Aliases: Email-Worm.Win32.Myba, I-Worm.Myba, Win32.HLLW.Myba, W32/Myba-A 
Variants: W32/[email protected], Win32/[email protected], WORM_MYBA.A, Worm/Myba.A

Classification: Malware
Category: Computer Worm

Status: Inactive
Spreading: Slow
Geographical info: N/A
Removal: Easy
Platform: W32
Discovered: 26 Feb 2001
Damage: Low

Characteristics: The W32.Mybabypic.Worm is malware that emails its code to all addresses it finds in the address book of the Microsoft Outlook installed in the victim machine. Once this worm is launched, it will email itself with an attachment of a distasteful two frame animation of a baby.

More details about W32.Mybabypic.Worm

Upon launching, the worm will create five copies of its code in the system. It will also perform several modifications to the registry by adding its values and entries and altering a registry entry. On particular times and dates, the W32.Mybabypic.Worm will connect to a website using one of its predetermined strings as its form parameter. It will then search for files on the infected machine’s hard drive and mapped drives. The worm will perform different actions for different files. The worm will corrupt files with .vbe and .vbs extension. For CPP, C, HTA, H, JSE, JS, PBL, PAS, WSH and SCT files, the malware will change the extension to .exe, delete the original file and then create a copy of its code using the new filename. On the other hand, the W32.Mybabypic.Worm will only attach the .exe file extension on files with JPEG or JPG extensions instead of changing the default file extension.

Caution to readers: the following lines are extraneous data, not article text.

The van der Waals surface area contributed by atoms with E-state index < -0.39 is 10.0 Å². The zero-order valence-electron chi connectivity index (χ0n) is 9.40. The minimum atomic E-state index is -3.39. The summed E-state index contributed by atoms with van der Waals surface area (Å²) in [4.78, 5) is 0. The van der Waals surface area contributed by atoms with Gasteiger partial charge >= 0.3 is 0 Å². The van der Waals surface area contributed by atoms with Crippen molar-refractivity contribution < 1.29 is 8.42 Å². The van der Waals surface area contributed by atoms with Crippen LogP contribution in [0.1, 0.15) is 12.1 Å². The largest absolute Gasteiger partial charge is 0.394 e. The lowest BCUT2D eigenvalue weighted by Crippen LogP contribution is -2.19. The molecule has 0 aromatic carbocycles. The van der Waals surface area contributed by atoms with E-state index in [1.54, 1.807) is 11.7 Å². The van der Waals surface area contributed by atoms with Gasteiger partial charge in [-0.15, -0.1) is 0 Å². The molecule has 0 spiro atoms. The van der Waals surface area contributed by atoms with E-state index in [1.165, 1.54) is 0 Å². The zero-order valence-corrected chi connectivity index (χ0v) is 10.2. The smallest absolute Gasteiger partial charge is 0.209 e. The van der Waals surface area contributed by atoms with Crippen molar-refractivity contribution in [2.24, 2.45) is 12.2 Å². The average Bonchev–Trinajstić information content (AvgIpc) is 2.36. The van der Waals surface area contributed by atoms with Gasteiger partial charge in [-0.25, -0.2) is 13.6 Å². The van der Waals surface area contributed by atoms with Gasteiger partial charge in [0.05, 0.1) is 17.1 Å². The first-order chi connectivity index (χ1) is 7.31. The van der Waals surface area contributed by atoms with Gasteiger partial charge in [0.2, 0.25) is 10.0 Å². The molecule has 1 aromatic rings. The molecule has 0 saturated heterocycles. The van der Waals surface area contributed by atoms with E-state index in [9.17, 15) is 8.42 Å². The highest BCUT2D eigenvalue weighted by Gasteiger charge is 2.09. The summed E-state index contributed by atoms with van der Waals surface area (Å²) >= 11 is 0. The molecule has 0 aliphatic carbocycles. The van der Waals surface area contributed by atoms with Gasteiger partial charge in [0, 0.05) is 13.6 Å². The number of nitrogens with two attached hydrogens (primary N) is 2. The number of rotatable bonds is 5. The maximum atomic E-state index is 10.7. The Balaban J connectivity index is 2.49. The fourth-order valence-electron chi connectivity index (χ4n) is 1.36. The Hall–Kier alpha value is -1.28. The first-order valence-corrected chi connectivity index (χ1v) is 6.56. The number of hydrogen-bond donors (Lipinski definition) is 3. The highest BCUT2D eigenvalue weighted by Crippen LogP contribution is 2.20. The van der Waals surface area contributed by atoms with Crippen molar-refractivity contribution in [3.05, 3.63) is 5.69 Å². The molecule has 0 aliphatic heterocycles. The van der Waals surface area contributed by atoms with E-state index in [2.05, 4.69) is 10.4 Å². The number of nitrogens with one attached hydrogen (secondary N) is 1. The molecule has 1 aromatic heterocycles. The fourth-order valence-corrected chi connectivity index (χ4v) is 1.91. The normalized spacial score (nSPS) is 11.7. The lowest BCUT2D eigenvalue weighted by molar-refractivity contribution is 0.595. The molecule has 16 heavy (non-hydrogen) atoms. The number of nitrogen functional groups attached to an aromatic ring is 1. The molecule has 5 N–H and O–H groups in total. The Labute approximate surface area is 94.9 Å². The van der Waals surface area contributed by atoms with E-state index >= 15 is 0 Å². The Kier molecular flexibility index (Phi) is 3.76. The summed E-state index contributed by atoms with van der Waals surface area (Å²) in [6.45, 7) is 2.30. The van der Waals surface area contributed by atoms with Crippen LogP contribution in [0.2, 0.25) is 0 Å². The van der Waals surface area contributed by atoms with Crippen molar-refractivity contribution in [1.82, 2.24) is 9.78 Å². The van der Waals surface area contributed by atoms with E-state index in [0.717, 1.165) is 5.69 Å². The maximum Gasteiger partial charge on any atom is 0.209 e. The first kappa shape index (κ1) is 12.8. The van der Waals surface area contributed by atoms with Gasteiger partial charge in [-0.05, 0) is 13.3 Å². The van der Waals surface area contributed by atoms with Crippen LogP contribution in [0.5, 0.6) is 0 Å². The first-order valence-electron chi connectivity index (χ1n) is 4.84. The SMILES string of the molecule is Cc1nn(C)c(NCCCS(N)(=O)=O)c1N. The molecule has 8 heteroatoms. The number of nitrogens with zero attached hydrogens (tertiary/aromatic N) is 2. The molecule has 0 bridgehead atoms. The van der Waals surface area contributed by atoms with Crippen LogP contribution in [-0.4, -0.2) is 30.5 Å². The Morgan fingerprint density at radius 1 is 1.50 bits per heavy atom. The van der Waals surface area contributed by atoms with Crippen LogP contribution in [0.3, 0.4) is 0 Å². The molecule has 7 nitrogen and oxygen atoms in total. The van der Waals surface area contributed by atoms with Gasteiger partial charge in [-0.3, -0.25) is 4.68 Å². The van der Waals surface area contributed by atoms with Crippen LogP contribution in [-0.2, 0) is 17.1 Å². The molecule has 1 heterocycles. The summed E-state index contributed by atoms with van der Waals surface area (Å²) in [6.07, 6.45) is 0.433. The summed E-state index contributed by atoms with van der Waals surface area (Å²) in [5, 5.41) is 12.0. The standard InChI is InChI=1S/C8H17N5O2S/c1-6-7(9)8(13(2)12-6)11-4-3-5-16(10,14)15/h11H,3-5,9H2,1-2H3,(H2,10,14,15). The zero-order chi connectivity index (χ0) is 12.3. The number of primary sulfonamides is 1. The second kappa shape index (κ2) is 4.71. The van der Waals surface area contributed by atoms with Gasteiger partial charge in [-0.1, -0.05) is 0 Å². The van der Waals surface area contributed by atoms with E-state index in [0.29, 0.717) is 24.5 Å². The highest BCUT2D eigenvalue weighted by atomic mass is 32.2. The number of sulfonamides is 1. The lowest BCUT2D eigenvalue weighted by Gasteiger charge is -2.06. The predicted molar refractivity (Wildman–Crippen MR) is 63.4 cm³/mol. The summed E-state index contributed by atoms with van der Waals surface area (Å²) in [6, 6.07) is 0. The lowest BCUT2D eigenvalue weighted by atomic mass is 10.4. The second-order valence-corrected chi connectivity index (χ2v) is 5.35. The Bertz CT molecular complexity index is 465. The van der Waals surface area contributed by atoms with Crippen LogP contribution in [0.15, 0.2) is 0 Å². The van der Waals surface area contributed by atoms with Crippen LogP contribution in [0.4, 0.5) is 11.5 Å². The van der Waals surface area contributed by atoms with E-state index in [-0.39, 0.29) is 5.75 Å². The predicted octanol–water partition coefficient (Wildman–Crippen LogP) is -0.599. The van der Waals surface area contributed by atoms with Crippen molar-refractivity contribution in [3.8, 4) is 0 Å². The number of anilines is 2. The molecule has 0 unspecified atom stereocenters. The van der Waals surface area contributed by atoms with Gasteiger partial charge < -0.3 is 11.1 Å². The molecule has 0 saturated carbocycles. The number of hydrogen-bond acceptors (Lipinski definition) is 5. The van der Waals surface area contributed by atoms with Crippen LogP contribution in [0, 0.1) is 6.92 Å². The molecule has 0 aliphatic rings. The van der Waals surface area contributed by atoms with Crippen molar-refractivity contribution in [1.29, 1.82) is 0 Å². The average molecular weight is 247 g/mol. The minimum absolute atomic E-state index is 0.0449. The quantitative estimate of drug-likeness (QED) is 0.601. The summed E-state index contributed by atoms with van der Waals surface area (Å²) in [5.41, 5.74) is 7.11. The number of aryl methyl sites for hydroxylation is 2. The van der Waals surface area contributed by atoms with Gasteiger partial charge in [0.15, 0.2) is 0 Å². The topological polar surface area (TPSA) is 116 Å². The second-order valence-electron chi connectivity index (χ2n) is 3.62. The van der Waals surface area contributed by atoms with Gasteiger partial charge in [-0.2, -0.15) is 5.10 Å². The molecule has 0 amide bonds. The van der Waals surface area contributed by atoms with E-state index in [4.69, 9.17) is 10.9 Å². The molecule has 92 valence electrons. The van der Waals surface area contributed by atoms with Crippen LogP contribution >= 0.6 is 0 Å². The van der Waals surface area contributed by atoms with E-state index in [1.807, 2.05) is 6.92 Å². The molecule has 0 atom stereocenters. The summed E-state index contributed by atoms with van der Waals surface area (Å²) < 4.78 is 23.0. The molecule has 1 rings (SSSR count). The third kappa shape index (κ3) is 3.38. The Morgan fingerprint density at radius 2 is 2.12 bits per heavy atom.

For files that have the MP3, M3U and MP2 file extensions, this security threat will get the filename, append the .exe file extension to it and then utilize the new filename for its copy. For example, if the infected file is XXX.MP3, the duplicate worm copy will have the filename XXX.MP3.EXE. The original file will not be deleted and instead have its attribute configured to hidden. This malicious program will likewise toggle the ScrollLock, CapsLock and NumLock keys. The W32.Mybabypic.Worm program can spread across the network through security exploits. This involves taking advantage of programming loopholes found in the system. The application can also spread via e-mail. It sends copies of itself to e-mail addresses stored in the system. The e-mail sent by the application has a variable subject line and attachment name. The attachment of the mail will have a PIF file extension that automatically executes when the recipient opens the e-mail.